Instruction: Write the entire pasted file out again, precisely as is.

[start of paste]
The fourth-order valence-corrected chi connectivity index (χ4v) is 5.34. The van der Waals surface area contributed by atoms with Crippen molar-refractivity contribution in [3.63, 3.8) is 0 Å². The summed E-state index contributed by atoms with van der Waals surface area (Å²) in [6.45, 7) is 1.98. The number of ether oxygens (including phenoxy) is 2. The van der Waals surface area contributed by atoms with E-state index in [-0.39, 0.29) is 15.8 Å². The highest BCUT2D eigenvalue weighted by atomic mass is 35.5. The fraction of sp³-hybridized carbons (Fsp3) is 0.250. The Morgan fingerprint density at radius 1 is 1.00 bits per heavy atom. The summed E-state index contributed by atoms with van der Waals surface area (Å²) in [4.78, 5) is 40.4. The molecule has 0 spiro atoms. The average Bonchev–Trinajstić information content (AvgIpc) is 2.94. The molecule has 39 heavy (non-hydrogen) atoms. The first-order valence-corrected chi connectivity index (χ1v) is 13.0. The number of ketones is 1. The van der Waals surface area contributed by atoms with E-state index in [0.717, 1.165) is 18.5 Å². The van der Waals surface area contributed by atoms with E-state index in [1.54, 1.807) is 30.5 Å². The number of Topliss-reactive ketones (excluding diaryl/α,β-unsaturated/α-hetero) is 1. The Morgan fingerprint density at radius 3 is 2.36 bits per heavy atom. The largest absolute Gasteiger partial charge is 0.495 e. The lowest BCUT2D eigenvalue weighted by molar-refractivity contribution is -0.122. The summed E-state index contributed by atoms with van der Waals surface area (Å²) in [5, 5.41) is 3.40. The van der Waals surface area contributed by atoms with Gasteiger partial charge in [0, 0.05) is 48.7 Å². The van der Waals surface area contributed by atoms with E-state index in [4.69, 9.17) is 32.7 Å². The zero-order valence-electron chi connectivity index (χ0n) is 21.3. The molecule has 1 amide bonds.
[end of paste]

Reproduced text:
The fourth-order valence-corrected chi connectivity index (χ4v) is 5.34. The van der Waals surface area contributed by atoms with Crippen molar-refractivity contribution in [3.63, 3.8) is 0 Å². The summed E-state index contributed by atoms with van der Waals surface area (Å²) in [6.45, 7) is 1.98. The number of ether oxygens (including phenoxy) is 2. The van der Waals surface area contributed by atoms with E-state index in [-0.39, 0.29) is 15.8 Å². The highest BCUT2D eigenvalue weighted by atomic mass is 35.5. The fraction of sp³-hybridized carbons (Fsp3) is 0.250. The Morgan fingerprint density at radius 1 is 1.00 bits per heavy atom. The summed E-state index contributed by atoms with van der Waals surface area (Å²) in [4.78, 5) is 40.4. The molecule has 0 spiro atoms. The average Bonchev–Trinajstić information content (AvgIpc) is 2.94. The molecule has 39 heavy (non-hydrogen) atoms. The first-order valence-corrected chi connectivity index (χ1v) is 13.0. The number of ketones is 1. The van der Waals surface area contributed by atoms with E-state index in [0.717, 1.165) is 18.5 Å². The van der Waals surface area contributed by atoms with E-state index in [1.54, 1.807) is 30.5 Å². The number of Topliss-reactive ketones (excluding diaryl/α,β-unsaturated/α-hetero) is 1. The Morgan fingerprint density at radius 3 is 2.36 bits per heavy atom. The largest absolute Gasteiger partial charge is 0.495 e. The lowest BCUT2D eigenvalue weighted by molar-refractivity contribution is -0.122. The summed E-state index contributed by atoms with van der Waals surface area (Å²) in [5, 5.41) is 3.40. The van der Waals surface area contributed by atoms with Gasteiger partial charge in [0, 0.05) is 48.7 Å². The van der Waals surface area contributed by atoms with E-state index in [4.69, 9.17) is 32.7 Å². The zero-order valence-electron chi connectivity index (χ0n) is 21.3. The molecule has 1 amide bonds.